The hidden cost of poor quality fuel

Part 1

6 minute read

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We’ve seen a rise in problems related to the use of poor quality wood chip and wood pellet fuel in our biomass boilers. Although Treco does not supply wood fuel, we know lots of people that do and thought that we would write a feature to highlight the issue and to offer some tips and guidance. Part 1 relates to wood chips and wood pellets.

The benefits of good quality wood chips and wood pellets

Fuel cost caving of up to 80%

When the correct grade and quality of wood fuel is used in Treco’s biomass boilers, fuel cost savings of up to 80% versus fossil fuels has seen our clients save a lot of money by moving from oil or LPG to biomass.

The best performance from your biomass boiler

In addition, when the correct grade and quality of wood fuel is used the performance of the boiler is maximised, enabling peak efficiencies of up to 96% to be achieved and the most heat for your money to be delivered from your biomass boiler

Sustainable and renewable

Unlike our supplies of oil, LPG and mains gas, quality assured biomass fuel is sustainable and renewable so offer futures fuel security in the face of dwindling reserves of fossil fuels.

CO₂ saving of up to 98%

Biomass fuel per se also offer a CO₂ reduction of up to 98% versus electricity and 96% versus oil and LPG. So, for those simply wishing to reduce their carbon footprint, biomass offers an easy way to do so.

Planning, Code for Sustainable Homes, Building Regulations and the RHI

With such significant CO₂ savings and such low emissions from the Guntamatic Powerchip, BMK, Biostar and Biocom biomass boilers, there are a range of benefits to those involved in new build. These range from ease of planning, to compliance with the new maximum emission levels soon to be introduced (summer 2013) in the Building Regulations to gaining advantages in Code for Sustainable Homes Developments. See our overview of how biomass offers advantages in Code for Sustainable Developments here.

The new emission levels to be applied in the Building Regulations will be a maximum of 30g/GJ particulate matter and 150g/GJ nitrogen oxides and this will also be a requirement for all new applications for inclusion in the Renewable Heat Incentive (RHI).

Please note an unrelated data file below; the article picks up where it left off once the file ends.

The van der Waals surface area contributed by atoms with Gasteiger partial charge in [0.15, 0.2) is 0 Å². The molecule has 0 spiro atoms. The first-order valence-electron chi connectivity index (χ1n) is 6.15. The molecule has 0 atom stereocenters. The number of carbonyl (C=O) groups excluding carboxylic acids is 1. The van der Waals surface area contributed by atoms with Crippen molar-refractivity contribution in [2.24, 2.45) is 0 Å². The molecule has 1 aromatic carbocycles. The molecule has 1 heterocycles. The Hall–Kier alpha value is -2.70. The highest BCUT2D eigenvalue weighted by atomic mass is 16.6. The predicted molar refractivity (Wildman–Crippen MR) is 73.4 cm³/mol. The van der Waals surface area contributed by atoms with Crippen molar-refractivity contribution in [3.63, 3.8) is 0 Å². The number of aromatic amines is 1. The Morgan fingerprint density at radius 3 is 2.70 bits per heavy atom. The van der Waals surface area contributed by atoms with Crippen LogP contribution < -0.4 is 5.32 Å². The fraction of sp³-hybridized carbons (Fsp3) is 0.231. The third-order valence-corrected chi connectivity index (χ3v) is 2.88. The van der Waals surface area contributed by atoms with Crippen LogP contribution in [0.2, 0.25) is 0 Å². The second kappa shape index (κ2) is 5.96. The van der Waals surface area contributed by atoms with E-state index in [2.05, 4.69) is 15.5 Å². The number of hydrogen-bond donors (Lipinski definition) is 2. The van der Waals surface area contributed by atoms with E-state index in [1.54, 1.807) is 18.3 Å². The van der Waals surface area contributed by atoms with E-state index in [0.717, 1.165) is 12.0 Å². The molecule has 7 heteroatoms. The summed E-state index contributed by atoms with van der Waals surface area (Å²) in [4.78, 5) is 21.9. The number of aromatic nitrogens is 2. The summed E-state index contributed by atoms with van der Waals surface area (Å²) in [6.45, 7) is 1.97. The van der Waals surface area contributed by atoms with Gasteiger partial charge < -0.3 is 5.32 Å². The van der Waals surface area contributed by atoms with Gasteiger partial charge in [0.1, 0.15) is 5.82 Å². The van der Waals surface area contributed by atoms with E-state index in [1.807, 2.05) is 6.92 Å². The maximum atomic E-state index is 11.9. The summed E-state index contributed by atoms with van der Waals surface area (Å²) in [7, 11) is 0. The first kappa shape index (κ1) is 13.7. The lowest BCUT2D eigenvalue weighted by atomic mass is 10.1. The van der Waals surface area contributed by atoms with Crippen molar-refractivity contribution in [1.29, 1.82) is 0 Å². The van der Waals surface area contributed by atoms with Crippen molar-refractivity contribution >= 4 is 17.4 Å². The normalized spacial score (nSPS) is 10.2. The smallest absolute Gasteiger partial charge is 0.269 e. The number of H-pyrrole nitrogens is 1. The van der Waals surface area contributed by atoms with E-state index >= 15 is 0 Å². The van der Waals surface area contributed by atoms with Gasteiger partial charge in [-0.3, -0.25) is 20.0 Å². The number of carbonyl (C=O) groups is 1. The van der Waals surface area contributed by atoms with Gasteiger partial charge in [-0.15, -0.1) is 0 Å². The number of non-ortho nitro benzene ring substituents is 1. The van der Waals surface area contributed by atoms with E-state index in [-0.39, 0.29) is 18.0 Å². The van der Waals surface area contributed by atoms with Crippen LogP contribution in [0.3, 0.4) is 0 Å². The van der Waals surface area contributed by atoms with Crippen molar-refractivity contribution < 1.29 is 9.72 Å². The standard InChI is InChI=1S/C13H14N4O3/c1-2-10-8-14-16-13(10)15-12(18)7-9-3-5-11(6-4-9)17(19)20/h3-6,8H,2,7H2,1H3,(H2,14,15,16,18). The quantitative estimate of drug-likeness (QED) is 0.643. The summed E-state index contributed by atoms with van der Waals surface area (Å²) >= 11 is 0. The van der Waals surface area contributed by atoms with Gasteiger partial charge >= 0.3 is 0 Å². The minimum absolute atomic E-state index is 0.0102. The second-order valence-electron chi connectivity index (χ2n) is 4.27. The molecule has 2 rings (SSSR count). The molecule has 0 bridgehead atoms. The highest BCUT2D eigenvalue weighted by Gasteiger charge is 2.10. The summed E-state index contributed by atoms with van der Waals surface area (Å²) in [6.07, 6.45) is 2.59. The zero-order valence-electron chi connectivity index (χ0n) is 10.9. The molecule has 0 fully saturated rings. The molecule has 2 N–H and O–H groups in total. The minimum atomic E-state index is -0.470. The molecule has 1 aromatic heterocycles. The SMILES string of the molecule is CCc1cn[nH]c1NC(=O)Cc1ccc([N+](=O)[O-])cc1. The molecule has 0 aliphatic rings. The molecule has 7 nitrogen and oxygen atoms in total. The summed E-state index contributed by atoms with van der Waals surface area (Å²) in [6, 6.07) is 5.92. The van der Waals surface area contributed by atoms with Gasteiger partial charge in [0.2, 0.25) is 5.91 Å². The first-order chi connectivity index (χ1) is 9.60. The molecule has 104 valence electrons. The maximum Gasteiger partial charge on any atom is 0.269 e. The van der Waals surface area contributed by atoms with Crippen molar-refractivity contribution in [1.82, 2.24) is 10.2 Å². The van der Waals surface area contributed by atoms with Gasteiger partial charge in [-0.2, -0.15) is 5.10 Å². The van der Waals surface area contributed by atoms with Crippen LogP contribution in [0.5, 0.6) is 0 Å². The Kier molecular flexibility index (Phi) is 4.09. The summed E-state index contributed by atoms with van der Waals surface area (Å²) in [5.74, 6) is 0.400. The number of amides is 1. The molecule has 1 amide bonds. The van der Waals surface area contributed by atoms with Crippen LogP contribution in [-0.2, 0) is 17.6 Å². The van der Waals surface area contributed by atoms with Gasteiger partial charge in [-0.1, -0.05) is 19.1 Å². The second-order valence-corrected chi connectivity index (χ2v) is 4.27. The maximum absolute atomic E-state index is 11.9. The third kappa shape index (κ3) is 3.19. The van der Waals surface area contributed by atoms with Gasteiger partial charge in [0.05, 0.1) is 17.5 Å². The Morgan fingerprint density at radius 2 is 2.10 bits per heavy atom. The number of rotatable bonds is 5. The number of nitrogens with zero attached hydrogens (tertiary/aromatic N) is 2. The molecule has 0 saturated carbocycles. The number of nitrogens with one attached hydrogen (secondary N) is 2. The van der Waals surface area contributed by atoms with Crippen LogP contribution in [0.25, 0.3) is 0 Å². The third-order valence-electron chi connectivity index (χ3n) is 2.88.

Peace of mind and an easy life

Good quality wood fuel, combined with a robust, efficient and automated fuel delivery system to the biomass boiler, will ensure ease of use and will make switching to biomass from fossil fuels straightforward for the user. Done correctly and with the right biomass boiler system should involve no more effort by the user than will oil or LPG, but can require more effort if done badly.

Problems with poor quality fuel

However, the use of poor quality fuel is one of the most common issues that can result in Treco’s biomass customer support being called out to investigate faults on site. The most common issues that poor quality wood fuel can cause include the following, although the list is not exhaustive;

Reduced boiler performance; burning off water which means a higher unit cost to generate the same amount of heat.

Contaminated fuel increasing your carbon footprint, particularly if you are located in a UK Smoke Control Area.

Fly ash can be generated which is hot and can cause flammable materials to catch fire or injury to persons.

Poorly constructed and maintained fuel stores containing stones or areas where moisture/ rainwater can enter and reduce the quality of the fuel or require more time to reduce moisture below acceptable levels.

The characteristics of good quality fuel

The characteristics of good quality biomass fuel vary, depending on the type of fuel but a general rule is that the fuel should be free from contaminants, metals or any other pollutants and not be 'wet' or have excessive moisture content. Great care must be taken when planning to use wood waste to ensure it does not feature nails, glues or other contaminants. For this blog, we have focused on logs, wood chips and wood pellets.


For use in the Guntamatic BMK, logs should not be burned until they have been adequately seasoned so they have moisture content below 20%. It is ideal to have no nails, barbed wire or contaminants such as tanalised coatings or preservatives as this will add to the boiler’s emissions, as opposed to delivering the high up to 98% CO2 savings that biomass can offer compared to fossil fuels.